CUL­TURAL EN­VOY A LIFE­LONG SPY

The Washington Times Daily - - Nation -

Many Chi­nese were shocked to dis­cover re­cently that Ying Ruocheng, China’s most fa­mous stage ac­tor and most “West­ern­ized” artist, who — as China’s vice min­is­ter of cul­ture in the 1980s, brought Amer­i­can play­wright Arthur Miller and Ital­ian film di­rec­tor Bernardo Ber­tolucci to the Chi­nese au­di­ence — was a life­long spy for China’s coun­ter­in­tel­li­gence ser­vices.

Mr. Ying died in De­cem­ber 2003, but his bi­og­ra­phy, “Voices Carry” (Row­man & Lit­tle­field, 2009), was just trans­lated into Chi­nese, with sub­stan­tial dele­tions on all parts re­lated to a pe­cu­liar as­pect of his life: his de­voted spy­ing since the 1950s on his Western part­ners and friends for the Chi­nese spy agen­cies.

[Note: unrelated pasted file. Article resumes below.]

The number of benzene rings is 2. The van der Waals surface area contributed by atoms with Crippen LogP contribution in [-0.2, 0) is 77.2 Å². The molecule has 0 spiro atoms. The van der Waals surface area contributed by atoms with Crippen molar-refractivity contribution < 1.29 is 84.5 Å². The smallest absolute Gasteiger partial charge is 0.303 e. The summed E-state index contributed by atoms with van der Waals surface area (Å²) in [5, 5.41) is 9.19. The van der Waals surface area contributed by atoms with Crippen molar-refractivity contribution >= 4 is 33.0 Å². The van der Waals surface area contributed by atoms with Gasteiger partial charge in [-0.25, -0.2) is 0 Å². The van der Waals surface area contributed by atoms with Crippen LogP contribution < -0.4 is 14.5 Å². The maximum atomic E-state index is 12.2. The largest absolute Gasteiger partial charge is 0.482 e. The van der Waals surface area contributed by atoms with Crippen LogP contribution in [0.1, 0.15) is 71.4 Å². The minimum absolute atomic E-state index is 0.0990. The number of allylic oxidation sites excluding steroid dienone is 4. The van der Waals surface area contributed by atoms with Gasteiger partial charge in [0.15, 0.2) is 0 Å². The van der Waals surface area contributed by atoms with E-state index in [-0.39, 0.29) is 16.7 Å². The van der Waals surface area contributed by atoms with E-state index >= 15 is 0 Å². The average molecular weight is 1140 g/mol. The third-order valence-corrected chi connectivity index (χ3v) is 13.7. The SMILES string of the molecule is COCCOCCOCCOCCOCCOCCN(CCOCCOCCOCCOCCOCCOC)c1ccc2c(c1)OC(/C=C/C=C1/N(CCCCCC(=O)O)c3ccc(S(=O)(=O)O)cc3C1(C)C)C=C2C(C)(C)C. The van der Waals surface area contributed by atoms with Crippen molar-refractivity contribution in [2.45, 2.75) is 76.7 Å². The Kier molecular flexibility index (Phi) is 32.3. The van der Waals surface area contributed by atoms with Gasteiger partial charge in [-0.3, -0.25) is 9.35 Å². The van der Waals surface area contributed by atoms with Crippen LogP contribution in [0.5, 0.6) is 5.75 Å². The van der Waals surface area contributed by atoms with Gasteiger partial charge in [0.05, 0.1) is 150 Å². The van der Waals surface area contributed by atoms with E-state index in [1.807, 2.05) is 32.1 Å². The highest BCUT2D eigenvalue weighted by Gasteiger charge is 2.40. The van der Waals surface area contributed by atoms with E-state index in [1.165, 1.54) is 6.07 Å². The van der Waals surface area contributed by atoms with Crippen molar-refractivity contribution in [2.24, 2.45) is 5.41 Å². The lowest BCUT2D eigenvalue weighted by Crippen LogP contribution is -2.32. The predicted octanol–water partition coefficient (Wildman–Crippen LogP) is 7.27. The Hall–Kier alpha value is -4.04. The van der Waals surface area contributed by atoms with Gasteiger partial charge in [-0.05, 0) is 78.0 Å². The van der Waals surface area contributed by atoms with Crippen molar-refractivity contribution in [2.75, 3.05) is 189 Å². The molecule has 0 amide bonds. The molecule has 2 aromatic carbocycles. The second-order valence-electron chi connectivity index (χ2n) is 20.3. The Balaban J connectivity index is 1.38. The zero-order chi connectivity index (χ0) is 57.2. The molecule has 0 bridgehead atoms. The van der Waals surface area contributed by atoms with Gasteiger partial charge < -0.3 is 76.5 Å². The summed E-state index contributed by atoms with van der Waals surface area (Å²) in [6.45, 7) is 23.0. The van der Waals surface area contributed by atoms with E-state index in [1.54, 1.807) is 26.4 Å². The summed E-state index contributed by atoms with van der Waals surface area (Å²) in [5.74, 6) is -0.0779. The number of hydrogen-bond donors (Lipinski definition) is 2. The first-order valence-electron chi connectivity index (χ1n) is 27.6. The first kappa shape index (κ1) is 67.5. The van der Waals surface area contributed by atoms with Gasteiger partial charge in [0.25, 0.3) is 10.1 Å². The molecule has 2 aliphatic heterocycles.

Cu­ri­ous minds dis­cov­ered these dele­tions and trans­lated the miss­ing parts into Chi­nese, which ap­peared on the Chi­nese In­ter­net, caus­ing a mi­nor sen­sa­tion.

The book re­veals, that, among other things, Mr. Ying was re­spon­si­ble for the ar­rest in 1951 of his friends, the Amer­i­can cou­ple Al­lyn and Adele Rick­ett, who were vis­it­ing schol­ars at Pek­ing Univer­sity at the time. The Rick­etts spent four years in Chi­nese prison for sup­pos­edly be­ing Amer­i­can spies.

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